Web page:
What a Deal Between Ukraine and Russia Could Look Like
Crimean and Russian Cossack volunteers
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The Fiscal Times
August 25, 2014

All eyes will focus this week on Minsk where Russian President Vladimir Putin will meet his Ukrainian counterpart, Petro Poroshenko. After coming close to armed confrontation over the aid-laden convoy Russia sent into Ukraine’s eastern region last week, the encounter in the Belarus capital Tuesday suddenly and unexpectedly presents the two sides with the their best chance yet to reach a diplomatic and political agreement settling the nine-month crisis over Ukraine’s future status and direction.

Who would have guessed? When Moscow unilaterally dispatched its 270-truck caravan across Ukraine’s border to Luhansk last Friday, Kiev denounced the move as an invasion, the Pentagon demanded the vehicles’ immediate withdrawal, and NATO reported that Russian artillery had advanced into Ukrainian territory and fired on government troops. Nightmares of East and West once more at war seemed on the brink of coming true.

Related: 12 Things You Don’t Know About Ukraine

Then Putin pulled one of his periodic surprises. On Saturday the caravan finished unloading relief supplies and swiftly withdrew across the border, along with the Russian military units allegedly on Ukrainian soil. “Putin has not done the big thing that he seemed to be threatening, which was to make his troops, his men, his trucks a shield for the separatists in eastern Ukraine,” Steve Sestanovich, a Council on Foreign Relations fellow in Washington, said on PBS Weekend Newshour.

In an instant, the Russian leader effectively transformed the outlook for the Minsk meeting, at which several former Soviet republics will convene with the European Union to discuss customs ties, trade, energy security, and the Ukraine crisis. It’s knife’s edge now: Putin and Poroshenko will either craft a deal defusing tensions, or agree on a framework for one - or they will do neither. And “neither” will be dire in that the first serious attempt to settle up politically will have failed.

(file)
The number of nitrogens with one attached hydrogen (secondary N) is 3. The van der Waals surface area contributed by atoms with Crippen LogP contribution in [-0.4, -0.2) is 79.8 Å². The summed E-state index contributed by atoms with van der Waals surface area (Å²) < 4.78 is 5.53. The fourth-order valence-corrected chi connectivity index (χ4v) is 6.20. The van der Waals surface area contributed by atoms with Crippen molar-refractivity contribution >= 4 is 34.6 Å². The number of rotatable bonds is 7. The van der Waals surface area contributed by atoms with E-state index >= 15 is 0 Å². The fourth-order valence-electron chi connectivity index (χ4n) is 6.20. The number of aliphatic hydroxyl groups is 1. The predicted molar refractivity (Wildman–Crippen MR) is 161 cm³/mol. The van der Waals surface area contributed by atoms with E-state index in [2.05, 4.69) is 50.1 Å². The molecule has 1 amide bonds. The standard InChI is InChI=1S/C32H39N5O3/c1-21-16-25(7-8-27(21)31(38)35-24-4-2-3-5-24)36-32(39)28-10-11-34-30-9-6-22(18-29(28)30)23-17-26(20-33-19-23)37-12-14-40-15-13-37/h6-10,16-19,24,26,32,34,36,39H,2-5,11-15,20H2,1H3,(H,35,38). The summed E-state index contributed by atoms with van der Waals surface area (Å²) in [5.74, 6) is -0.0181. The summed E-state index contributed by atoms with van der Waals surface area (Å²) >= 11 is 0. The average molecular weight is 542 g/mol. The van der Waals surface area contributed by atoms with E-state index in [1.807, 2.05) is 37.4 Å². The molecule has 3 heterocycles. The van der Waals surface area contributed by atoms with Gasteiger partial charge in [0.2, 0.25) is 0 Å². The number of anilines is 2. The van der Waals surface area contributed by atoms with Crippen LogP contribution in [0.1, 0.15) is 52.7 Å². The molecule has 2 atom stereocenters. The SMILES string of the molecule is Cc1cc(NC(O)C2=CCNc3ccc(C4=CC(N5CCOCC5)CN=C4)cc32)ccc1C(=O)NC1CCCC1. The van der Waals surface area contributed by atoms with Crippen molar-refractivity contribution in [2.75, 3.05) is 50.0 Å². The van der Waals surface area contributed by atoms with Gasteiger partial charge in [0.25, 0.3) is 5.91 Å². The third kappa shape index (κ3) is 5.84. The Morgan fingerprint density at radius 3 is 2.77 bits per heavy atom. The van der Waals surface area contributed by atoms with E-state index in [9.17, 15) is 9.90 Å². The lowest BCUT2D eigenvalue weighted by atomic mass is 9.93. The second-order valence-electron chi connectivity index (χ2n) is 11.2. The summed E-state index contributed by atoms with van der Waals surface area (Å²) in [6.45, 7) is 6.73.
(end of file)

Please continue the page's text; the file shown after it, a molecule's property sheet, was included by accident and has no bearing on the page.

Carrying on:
A lot went into the making of this moment, not all of which is immediately apparent. This column argued six weeks ago that the relationship between Putin and German Chancellor Angela Merkel provided the best route to peace and stability in Ukraine, and the oddly sympathetic ties between these two leaders now seem about to come good.

There is a caveat, however. The success of back-channel contacts between Moscow and Berlin over the past several months now hangs on Poroshenko, and Kiev’s less-than-brilliant record for good judgment and reliability since he was elected in May is a primary source of worry in Berlin diplomatic circles, according to my contacts there. “We never know what they will say, what they will do, what they will say they will do, but what we do know is that they very seldom do what they say they will do,” a well-placed source said in an e-mail note just before the weekend.

Related: Putin Wants Eastern Ukraine—Let Him Have It

Well, with this in mind let’s look on the bright side.  

The Independent reported in late July that Merkel and Putin “have been working on a secret plan to broker a peaceful solution to end international tensions over Ukraine.” The London daily elaborated in an exclusive that the proposed settlement “hinges on two main ambitions: stabilizing the borders of Ukraine and providing the financially troubled country with a strong economic boost, particularly a new energy agreement ensuring security of gas supplies.”